Even those that don't hold down a full time job, have something similar to keep a flow of income. Eva from Rolo Tomassi owns an online store where she sells handmade stuff—cushions, accessories, and merch. "Night Of The Living Thread is something I run from home," she explained. "When we are away friends and family help out with shipping orders and I'm still able to hand sew when the band takes priority." She's managing to be creative, do something she loves, and work for herself around her band schedule—a clever career move.

Most contrary to the cultural idea of the lazy maverick is that our rock stars evidently work really, really hard. I asked Matt from Baby Godzilla if he gets deflated coming back from tour to work bar shifts. "Sure, it can sometimes feel like quite a comedown to be on top of a crowd of people one night and right back at work the day after, but it's very important not to forget where you came from. Without our jobs we probably wouldn't be able to do this stuff in the first place."

So our collective understanding of what it means to be a rock star is stuff of fantasy. This wouldn't be that surprising in itself, if it were just mid-level bands, waiting for their first significant break. But it's not. If there was a success story in the UK of last year it was Deaf Havana. Their album Old Souls was number one in the UK rock chart and placed in the top ten UK Albums Charts, while the band supported Bruce Springsteen and had a headlining tour that ended at Roundhouse.


Chris Pennells (pictured below), the guitarist, technically manages the Barfly venue in Camden. While he does it for love and keeping busy, he told me: "The point we're at now—I couldn't afford to live off what I make off the band." And that's not about to change anytime soon. "Depending on how stuff goes with the next record it probably won't be like that for a while." By anyone's standards Deaf Havana are a successful UK rock band, so how monstrously bloody big do you have to be to quit your job? (The answer is Royal Blood big, FYI.)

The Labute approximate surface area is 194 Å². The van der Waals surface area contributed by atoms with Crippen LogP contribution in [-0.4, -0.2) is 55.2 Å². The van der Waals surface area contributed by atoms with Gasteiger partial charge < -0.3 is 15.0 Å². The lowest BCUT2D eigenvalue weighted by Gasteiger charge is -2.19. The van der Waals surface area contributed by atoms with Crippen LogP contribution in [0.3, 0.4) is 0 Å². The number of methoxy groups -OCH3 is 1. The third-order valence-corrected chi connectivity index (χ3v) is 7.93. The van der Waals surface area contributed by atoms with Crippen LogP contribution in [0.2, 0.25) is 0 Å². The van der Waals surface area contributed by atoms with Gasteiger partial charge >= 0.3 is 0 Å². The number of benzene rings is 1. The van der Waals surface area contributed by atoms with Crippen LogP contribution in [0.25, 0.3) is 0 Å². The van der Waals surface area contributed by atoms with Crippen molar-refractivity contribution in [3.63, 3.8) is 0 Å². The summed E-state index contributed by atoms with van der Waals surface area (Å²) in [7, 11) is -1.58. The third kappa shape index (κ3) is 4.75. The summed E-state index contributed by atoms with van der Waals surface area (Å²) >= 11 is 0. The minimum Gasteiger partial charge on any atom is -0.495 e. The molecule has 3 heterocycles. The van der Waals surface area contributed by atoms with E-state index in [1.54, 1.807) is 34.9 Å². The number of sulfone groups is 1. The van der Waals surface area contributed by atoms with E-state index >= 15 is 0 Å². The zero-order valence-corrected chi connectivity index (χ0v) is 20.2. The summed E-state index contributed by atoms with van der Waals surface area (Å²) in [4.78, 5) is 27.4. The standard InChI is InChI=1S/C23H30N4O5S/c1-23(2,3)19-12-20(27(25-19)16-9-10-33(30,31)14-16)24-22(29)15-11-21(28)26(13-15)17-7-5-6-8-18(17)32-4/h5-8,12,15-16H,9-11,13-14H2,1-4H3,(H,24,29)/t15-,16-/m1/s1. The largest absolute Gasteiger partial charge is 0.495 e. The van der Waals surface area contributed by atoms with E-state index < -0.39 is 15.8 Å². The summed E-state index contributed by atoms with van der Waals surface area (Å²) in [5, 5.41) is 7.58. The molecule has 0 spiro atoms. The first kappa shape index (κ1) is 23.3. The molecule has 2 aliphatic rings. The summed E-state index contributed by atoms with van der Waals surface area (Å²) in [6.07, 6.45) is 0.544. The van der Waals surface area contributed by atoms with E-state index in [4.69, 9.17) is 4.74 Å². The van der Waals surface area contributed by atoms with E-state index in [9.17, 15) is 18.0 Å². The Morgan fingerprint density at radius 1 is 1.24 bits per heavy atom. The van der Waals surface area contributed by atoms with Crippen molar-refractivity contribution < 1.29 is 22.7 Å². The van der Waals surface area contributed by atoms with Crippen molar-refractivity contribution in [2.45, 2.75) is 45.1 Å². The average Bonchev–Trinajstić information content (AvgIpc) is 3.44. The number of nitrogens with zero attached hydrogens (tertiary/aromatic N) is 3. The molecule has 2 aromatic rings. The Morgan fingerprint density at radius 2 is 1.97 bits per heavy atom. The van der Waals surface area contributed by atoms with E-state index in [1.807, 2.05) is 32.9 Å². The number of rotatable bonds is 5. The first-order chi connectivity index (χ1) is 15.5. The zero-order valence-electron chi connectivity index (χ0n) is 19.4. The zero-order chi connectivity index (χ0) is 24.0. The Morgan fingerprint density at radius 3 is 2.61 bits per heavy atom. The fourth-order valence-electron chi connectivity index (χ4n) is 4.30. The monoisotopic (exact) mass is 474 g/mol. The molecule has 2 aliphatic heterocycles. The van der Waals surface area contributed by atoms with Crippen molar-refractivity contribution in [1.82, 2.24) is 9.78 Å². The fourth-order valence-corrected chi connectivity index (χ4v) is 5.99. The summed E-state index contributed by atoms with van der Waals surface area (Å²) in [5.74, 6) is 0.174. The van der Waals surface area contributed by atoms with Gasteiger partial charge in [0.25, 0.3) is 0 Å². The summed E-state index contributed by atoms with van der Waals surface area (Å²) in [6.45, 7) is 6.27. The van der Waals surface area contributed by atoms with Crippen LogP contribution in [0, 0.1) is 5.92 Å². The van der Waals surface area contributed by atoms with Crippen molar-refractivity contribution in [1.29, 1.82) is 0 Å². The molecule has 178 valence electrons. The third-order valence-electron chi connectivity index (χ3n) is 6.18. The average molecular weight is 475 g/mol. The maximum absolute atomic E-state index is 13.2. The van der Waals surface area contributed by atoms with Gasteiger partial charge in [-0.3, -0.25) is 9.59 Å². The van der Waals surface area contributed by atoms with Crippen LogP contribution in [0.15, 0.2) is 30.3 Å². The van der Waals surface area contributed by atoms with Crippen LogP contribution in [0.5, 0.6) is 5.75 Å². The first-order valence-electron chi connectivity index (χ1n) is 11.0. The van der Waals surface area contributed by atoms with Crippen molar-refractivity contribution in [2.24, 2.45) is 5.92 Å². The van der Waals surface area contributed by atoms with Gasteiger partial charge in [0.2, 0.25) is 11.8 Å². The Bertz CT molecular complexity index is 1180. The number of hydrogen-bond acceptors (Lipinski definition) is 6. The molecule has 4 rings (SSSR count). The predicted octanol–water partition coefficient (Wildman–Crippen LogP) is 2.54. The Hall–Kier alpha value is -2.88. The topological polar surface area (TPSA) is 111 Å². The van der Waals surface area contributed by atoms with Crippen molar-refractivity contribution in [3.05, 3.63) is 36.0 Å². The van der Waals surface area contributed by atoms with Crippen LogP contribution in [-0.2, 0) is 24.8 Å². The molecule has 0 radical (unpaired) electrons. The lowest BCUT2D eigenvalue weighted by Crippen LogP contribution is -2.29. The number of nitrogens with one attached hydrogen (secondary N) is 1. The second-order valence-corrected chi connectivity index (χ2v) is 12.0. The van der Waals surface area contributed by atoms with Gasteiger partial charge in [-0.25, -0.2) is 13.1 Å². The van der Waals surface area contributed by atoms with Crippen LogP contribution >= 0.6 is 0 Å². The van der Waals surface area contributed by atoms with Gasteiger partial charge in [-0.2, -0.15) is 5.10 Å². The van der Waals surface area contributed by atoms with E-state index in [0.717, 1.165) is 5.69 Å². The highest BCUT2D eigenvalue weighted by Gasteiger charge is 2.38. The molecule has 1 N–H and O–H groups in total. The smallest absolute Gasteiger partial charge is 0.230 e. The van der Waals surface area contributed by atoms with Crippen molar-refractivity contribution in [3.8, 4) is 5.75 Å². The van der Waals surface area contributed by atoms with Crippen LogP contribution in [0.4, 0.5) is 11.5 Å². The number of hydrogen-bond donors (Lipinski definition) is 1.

Chris doesn't mind his situation though. In fact, it's working out well for him. "It's a weird thing because people recognize me here at work," he told me. "They come up and say, 'what are you doing here? Do you not make enough from band alone?' And I say a) no and b) why would I not be working even if that was the case?"

He's obviously one of the lucky ones. He enjoys what he does, having managed to monetize music in some way. There are other musicians like him; like Jordon from The Xcerts who is a sound tech and team manager, currently out with the Wytches, or Jamie from Heart Of A Coward who runs a record label and manages another band.

There's certainly a degree of difference between working in the industry you love and measuring out G&Ts for bladdered mums. "To be honest, if I didn't have this and the band broke up, I'd be pretty gutted." Chris admitted. "It is a good back up. There's only so much life in a band."


He's right. In any new band you're only ever a few sleeps away from circling the drain. Musicians, whether they like it or not, have to be is money-minded. They need to have side gigs. They need to have "portfolio careers." They have to be the epitome of this rock star businessperson, Oli Sykes, who essentially became a teenage millionaire after launching his clothing line Drop Dead back in the MySpace days.

The truth is, almost all of your favorite UK bands are struggling—even at the peak of success. They're hardworking, modest grinders just like the rest of us. For this reason, if no other, we should be putting as much money into our bands as we can. We shouldn't sneer when we see a Kickstarter for a tour. Instead, we should donate if it's a project we really want to see come to fruition. We should do what we can to buy merch and physical copies of albums. Oh, and please can we be extra polite to whoever is on the checkouts at the Co-op this weekend, because they're probably in one of our favorite bands.

You can follow Hannah Ewens on Twitter: @hannahrosewens